Joe Olson 30

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About Joe Olson 30

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  • Location
    santa barbara
  • Interests
    racing CAtalina 38 in CHRF fleet - SBYC

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  1. Joe Olson 30

    Microburst Hits Santa Barbara Harbor 9/3 Reports?

    It was not Hurricane Harvey but the SB Harbor patrol rescued 17 people from the water - mostly kayakers and SUP folks - most without PFD's the SB Fire department rolled 4 engines and rescued 54 people - most without PFDs. This prompt response avoided heavy loss of life. This storm was not a joke. We have at least one dismasting and dozens of blown out sails. Pardon me if I fail to see the humor.
  2. Joe Olson 30

    Microburst Hits Santa Barbara Harbor 9/3 Reports?

    Those unclaimed kayaks were probably rentals.
  3. Joe Olson 30

    Microburst Hits Santa Barbara Harbor 9/3 Reports?

    I got a call from the harbor patrol urging me to check my boat. They reported lots of canvas and sail damage and some blown off hatches. I rode my 4 wheel scooter down from Shoreline Park and went thru some 3 inch deep puddles. Most unusual.
  4. At 2:40 Pm 9/3 a thunderstorm line squal packing winds reported at 80 knots hit Santa Barbara Harbor. I heard of a Harbor 20 dismasted in its slip. SBYC had all the deck unbrellas destroyed. Power was out. Harbor patrol rescued many folks from the water. There was a race but results were not yet posted. Anyone who was out there?
  5. Joe Olson 30

    I'm not yelling

    Thanks every one for your help. Two points. First, I have always run a laid back boat and never yelled to berate the crew. I know better. Two, I admit I have sailed with folks who are learning to sail and are really not ready for prime time. The problem is that some of them think that I am yelling at them when I am yelling to them. The rest of us have a great time and enjoy the priviledge of being on the water whether we are first or last. We have done both.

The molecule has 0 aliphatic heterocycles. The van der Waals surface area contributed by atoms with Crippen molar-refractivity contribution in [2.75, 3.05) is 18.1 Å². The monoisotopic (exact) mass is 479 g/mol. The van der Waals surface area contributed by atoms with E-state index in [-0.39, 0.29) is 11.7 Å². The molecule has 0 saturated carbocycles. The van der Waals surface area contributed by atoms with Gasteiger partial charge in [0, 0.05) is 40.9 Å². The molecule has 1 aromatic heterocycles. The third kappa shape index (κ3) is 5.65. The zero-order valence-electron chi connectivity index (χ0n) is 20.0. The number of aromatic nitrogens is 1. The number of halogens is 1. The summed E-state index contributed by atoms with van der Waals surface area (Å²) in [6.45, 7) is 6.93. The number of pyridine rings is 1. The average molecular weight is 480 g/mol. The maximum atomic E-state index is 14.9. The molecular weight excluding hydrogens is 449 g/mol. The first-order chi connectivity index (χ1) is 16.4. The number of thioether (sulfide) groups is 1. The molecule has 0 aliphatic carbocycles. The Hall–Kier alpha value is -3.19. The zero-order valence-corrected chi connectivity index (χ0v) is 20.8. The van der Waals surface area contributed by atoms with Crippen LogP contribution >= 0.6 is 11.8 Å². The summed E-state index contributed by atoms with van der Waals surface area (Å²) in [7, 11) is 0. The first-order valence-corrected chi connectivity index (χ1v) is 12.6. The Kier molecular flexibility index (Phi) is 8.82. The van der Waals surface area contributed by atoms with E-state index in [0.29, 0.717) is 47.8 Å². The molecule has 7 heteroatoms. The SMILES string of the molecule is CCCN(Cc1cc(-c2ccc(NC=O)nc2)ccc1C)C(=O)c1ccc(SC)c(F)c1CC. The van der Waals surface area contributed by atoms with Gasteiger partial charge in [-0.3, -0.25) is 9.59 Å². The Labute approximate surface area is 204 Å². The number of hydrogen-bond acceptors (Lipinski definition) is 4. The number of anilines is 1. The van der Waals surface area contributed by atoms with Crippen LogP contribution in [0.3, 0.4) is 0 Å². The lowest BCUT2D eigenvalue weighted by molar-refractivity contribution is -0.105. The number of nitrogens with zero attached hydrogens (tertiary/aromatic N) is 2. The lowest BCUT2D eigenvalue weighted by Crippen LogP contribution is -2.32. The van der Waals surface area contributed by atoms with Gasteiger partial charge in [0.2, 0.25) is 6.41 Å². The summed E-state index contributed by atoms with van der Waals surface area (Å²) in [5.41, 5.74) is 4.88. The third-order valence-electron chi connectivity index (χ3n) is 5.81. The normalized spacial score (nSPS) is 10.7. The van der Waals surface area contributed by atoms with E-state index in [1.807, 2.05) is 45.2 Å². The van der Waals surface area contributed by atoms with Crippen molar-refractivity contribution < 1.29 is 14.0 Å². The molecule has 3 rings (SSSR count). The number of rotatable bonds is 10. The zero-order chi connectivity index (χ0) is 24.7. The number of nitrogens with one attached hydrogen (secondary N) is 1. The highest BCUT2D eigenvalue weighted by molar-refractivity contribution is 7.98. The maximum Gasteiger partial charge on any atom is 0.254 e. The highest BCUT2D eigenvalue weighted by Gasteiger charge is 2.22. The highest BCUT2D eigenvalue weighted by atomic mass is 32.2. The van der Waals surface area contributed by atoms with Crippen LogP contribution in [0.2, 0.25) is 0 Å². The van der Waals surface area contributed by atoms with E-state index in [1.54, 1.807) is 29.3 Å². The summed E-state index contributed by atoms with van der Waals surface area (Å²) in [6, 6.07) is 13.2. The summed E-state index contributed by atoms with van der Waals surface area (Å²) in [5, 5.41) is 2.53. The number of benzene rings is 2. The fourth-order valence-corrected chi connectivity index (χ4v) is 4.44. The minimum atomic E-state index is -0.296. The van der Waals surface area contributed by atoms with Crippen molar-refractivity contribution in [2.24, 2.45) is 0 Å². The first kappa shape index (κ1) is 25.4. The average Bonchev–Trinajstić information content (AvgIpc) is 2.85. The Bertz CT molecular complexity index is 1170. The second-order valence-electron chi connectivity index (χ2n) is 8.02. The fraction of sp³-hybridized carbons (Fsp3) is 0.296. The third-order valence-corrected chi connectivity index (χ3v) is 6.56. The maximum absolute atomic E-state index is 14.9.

6. Joe Olson 30

    Make N2E Great Again

    Bill, One problem is that the modern flat out race boats are not comfortable for overnight races. My old IOR Catalina 38 has real bunks, an excellent nav station, enclosed head with a door and a nice galley. My off watch sailors are below in their bunks, not out on the rail. in my opinion, many modern racing 35 to 40 foot boats are really crew ballasted. It is difficult to get the off watch off the rail and below for proper rest. This makes for a really miserable race if the wind is light. Many fast racing boats took 24 hours to do 82 miles from Santa Barbara to King harbor. N2E is a longer race.
  7. Joe Olson 30

    I'm not yelling

    I have been there and done that.
  8. Joe Olson 30

    I'm not yelling

    Good idea - I will try that. I think there is a distinction between loud instructions and yelling at the crew. In my book, yelling is usually berating the crew for screwing up or not moving fast enough. I learned not to do that almost 40 years ago. I had just started racing my 33 foot boat and on an overnite race I had spent the day yelling at the crew. We were going around Santa Barbara island, 40 miles out. Wind came up to the high 20's big seas. Three am, no moon. Someone had to go on the foredeck to change down the genoa. I would not ask the crew to do that, so I did it. When I got back to the cockpit I asked the crew - "How would you have picked me up if I had gone over. (In those days we wore float coats but no PFD and no one had heard of a safety line)."That is not what we were talking about back here " was the answer. "Oh, what were you talking about?" I inquired. "We were going to lower the owner's pennant and make an entry in the log" was the answer. After I went off watch and was settling down into my bunk it dawned on me. We were not flying an owner's pennant. They were going to make a log entry and sail on. That cured me of yelling and berating the crew. I always want the crew to want to come back and get me if I go over. Since I started on the foredeck, the first thing I teach my new foredeck is, "Its the cockpits fault." It usually is.
  9. Joe Olson 30

    I'm not yelling

    curl them clockwise please. clockwise - that's the direction Mickey's big hand goes. Great post - good advise. I am having lots of practice sails - we allow the crew to pop a cold one at the weather mark - we pour 805 a rather good brew and provide killer sandwiches . Our music tastes may vary - you are a punk rocker whatever that is - I am a be bopper - Thelonius Monk - Bill Evans school. - I suggest you listen to both those guys on itunes and the next time you need a ballard to set the mood, key up My One and Only Love sung by Johnnie Hartman with John Coltrane on the horn - cheeze don't you young guys know real music?